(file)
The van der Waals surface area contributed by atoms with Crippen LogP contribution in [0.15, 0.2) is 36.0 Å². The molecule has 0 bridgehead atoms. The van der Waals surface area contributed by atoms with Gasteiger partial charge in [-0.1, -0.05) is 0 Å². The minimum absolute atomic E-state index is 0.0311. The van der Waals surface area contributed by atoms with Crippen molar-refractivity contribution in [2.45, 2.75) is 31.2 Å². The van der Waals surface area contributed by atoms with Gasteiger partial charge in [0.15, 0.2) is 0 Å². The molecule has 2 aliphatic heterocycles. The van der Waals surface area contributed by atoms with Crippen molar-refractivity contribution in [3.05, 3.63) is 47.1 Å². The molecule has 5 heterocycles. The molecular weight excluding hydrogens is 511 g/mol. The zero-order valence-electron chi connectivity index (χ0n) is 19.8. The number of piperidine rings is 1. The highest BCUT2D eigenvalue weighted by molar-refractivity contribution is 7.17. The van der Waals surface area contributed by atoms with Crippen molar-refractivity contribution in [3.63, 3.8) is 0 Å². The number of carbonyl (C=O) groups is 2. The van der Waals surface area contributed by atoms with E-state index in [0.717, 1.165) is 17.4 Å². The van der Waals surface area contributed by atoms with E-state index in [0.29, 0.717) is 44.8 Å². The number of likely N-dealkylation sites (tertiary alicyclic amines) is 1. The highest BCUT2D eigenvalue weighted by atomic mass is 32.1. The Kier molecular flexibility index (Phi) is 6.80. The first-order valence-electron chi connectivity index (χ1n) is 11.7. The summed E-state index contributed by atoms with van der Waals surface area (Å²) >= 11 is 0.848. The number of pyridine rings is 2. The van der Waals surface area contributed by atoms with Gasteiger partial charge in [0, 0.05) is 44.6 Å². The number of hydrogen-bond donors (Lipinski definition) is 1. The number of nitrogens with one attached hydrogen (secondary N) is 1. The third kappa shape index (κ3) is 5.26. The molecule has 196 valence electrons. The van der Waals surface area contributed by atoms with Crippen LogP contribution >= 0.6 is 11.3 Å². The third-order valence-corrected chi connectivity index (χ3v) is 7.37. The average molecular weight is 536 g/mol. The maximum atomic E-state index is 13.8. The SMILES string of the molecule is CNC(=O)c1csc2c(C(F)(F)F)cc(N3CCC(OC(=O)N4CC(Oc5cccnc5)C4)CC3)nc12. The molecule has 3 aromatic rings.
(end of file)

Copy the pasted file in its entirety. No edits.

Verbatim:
The van der Waals surface area contributed by atoms with Crippen LogP contribution in [0.15, 0.2) is 36.0 Å². The molecule has 0 bridgehead atoms. The van der Waals surface area contributed by atoms with Gasteiger partial charge in [-0.1, -0.05) is 0 Å². The minimum absolute atomic E-state index is 0.0311. The van der Waals surface area contributed by atoms with Crippen molar-refractivity contribution in [2.45, 2.75) is 31.2 Å². The van der Waals surface area contributed by atoms with Gasteiger partial charge in [0.15, 0.2) is 0 Å². The molecule has 2 aliphatic heterocycles. The van der Waals surface area contributed by atoms with Crippen molar-refractivity contribution in [3.05, 3.63) is 47.1 Å². The molecule has 5 heterocycles. The molecular weight excluding hydrogens is 511 g/mol. The zero-order valence-electron chi connectivity index (χ0n) is 19.8. The number of piperidine rings is 1. The highest BCUT2D eigenvalue weighted by molar-refractivity contribution is 7.17. The van der Waals surface area contributed by atoms with Crippen molar-refractivity contribution in [3.63, 3.8) is 0 Å². The number of carbonyl (C=O) groups is 2. The van der Waals surface area contributed by atoms with E-state index in [0.717, 1.165) is 17.4 Å². The van der Waals surface area contributed by atoms with E-state index in [0.29, 0.717) is 44.8 Å². The number of likely N-dealkylation sites (tertiary alicyclic amines) is 1. The highest BCUT2D eigenvalue weighted by atomic mass is 32.1. The Kier molecular flexibility index (Phi) is 6.80. The first-order valence-electron chi connectivity index (χ1n) is 11.7. The summed E-state index contributed by atoms with van der Waals surface area (Å²) >= 11 is 0.848. The number of pyridine rings is 2. The van der Waals surface area contributed by atoms with Gasteiger partial charge in [0, 0.05) is 44.6 Å². The number of hydrogen-bond donors (Lipinski definition) is 1. The number of nitrogens with one attached hydrogen (secondary N) is 1. The third kappa shape index (κ3) is 5.26. The molecule has 196 valence electrons. The van der Waals surface area contributed by atoms with Crippen LogP contribution >= 0.6 is 11.3 Å². The third-order valence-corrected chi connectivity index (χ3v) is 7.37. The average molecular weight is 536 g/mol. The maximum atomic E-state index is 13.8. The SMILES string of the molecule is CNC(=O)c1csc2c(C(F)(F)F)cc(N3CCC(OC(=O)N4CC(Oc5cccnc5)C4)CC3)nc12. The molecule has 3 aromatic rings.